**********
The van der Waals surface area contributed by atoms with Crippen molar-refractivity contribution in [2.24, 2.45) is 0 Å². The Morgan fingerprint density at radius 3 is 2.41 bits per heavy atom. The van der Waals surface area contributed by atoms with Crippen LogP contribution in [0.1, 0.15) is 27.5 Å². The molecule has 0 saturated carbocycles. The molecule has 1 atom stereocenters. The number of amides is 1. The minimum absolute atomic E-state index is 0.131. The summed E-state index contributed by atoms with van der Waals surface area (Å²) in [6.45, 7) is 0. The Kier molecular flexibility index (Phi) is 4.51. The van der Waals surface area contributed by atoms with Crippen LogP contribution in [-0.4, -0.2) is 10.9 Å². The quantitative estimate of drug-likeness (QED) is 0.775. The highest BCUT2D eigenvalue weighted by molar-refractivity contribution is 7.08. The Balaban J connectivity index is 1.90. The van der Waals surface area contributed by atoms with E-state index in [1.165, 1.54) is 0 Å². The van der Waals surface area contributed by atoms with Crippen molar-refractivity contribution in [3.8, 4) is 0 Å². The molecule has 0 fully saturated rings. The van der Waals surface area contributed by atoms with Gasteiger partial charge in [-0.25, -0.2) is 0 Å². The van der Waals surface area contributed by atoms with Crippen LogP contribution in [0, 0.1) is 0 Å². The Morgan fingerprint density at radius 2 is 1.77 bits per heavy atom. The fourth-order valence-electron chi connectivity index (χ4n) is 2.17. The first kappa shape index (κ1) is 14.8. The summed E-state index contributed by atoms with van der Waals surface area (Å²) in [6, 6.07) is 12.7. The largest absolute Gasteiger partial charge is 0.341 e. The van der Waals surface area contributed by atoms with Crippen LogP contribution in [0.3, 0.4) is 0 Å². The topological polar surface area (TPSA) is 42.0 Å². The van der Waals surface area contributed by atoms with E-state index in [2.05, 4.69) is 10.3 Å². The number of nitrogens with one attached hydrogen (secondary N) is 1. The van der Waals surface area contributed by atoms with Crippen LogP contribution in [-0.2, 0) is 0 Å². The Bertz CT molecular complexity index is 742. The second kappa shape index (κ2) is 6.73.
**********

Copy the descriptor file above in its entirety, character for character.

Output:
The van der Waals surface area contributed by atoms with Crippen molar-refractivity contribution in [2.24, 2.45) is 0 Å². The Morgan fingerprint density at radius 3 is 2.41 bits per heavy atom. The van der Waals surface area contributed by atoms with Crippen LogP contribution in [0.1, 0.15) is 27.5 Å². The molecule has 0 saturated carbocycles. The molecule has 1 atom stereocenters. The number of amides is 1. The minimum absolute atomic E-state index is 0.131. The summed E-state index contributed by atoms with van der Waals surface area (Å²) in [6.45, 7) is 0. The Kier molecular flexibility index (Phi) is 4.51. The van der Waals surface area contributed by atoms with Crippen LogP contribution in [-0.4, -0.2) is 10.9 Å². The quantitative estimate of drug-likeness (QED) is 0.775. The highest BCUT2D eigenvalue weighted by molar-refractivity contribution is 7.08. The Balaban J connectivity index is 1.90. The van der Waals surface area contributed by atoms with E-state index in [1.165, 1.54) is 0 Å². The van der Waals surface area contributed by atoms with Crippen molar-refractivity contribution in [3.8, 4) is 0 Å². The molecule has 0 fully saturated rings. The van der Waals surface area contributed by atoms with Gasteiger partial charge in [-0.25, -0.2) is 0 Å². The van der Waals surface area contributed by atoms with Crippen LogP contribution in [0, 0.1) is 0 Å². The Morgan fingerprint density at radius 2 is 1.77 bits per heavy atom. The fourth-order valence-electron chi connectivity index (χ4n) is 2.17. The first kappa shape index (κ1) is 14.8. The summed E-state index contributed by atoms with van der Waals surface area (Å²) in [6, 6.07) is 12.7. The largest absolute Gasteiger partial charge is 0.341 e. The van der Waals surface area contributed by atoms with Crippen LogP contribution in [0.3, 0.4) is 0 Å². The topological polar surface area (TPSA) is 42.0 Å². The van der Waals surface area contributed by atoms with E-state index in [2.05, 4.69) is 10.3 Å². The number of nitrogens with one attached hydrogen (secondary N) is 1. The van der Waals surface area contributed by atoms with Crippen LogP contribution in [-0.2, 0) is 0 Å². The Bertz CT molecular complexity index is 742. The second kappa shape index (κ2) is 6.73.